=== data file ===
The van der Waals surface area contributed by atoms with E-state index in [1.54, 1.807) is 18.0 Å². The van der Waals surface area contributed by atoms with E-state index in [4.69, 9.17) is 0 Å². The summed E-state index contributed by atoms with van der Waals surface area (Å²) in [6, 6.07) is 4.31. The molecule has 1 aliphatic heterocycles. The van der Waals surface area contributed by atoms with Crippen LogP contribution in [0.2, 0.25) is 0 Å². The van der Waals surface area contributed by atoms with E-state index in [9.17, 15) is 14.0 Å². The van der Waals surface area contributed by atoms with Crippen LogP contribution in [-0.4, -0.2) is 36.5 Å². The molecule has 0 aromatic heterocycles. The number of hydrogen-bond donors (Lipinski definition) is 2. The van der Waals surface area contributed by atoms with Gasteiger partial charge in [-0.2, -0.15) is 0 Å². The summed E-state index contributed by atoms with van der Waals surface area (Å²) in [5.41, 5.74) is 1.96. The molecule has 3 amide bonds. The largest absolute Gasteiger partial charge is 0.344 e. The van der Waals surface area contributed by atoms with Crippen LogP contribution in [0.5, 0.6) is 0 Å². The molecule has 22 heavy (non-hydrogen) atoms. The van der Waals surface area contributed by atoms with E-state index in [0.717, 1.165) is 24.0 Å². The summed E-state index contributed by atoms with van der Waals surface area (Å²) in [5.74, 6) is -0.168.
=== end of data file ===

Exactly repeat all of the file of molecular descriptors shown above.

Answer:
The van der Waals surface area contributed by atoms with E-state index in [1.54, 1.807) is 18.0 Å². The van der Waals surface area contributed by atoms with E-state index in [4.69, 9.17) is 0 Å². The summed E-state index contributed by atoms with van der Waals surface area (Å²) in [6, 6.07) is 4.31. The molecule has 1 aliphatic heterocycles. The van der Waals surface area contributed by atoms with Crippen LogP contribution in [0.2, 0.25) is 0 Å². The van der Waals surface area contributed by atoms with E-state index in [9.17, 15) is 14.0 Å². The van der Waals surface area contributed by atoms with Crippen LogP contribution in [-0.4, -0.2) is 36.5 Å². The molecule has 0 aromatic heterocycles. The number of hydrogen-bond donors (Lipinski definition) is 2. The van der Waals surface area contributed by atoms with Gasteiger partial charge in [-0.2, -0.15) is 0 Å². The summed E-state index contributed by atoms with van der Waals surface area (Å²) in [5.41, 5.74) is 1.96. The molecule has 3 amide bonds. The largest absolute Gasteiger partial charge is 0.344 e. The van der Waals surface area contributed by atoms with Crippen LogP contribution in [0.5, 0.6) is 0 Å². The molecule has 22 heavy (non-hydrogen) atoms. The van der Waals surface area contributed by atoms with E-state index in [0.717, 1.165) is 24.0 Å². The summed E-state index contributed by atoms with van der Waals surface area (Å²) in [5.74, 6) is -0.168.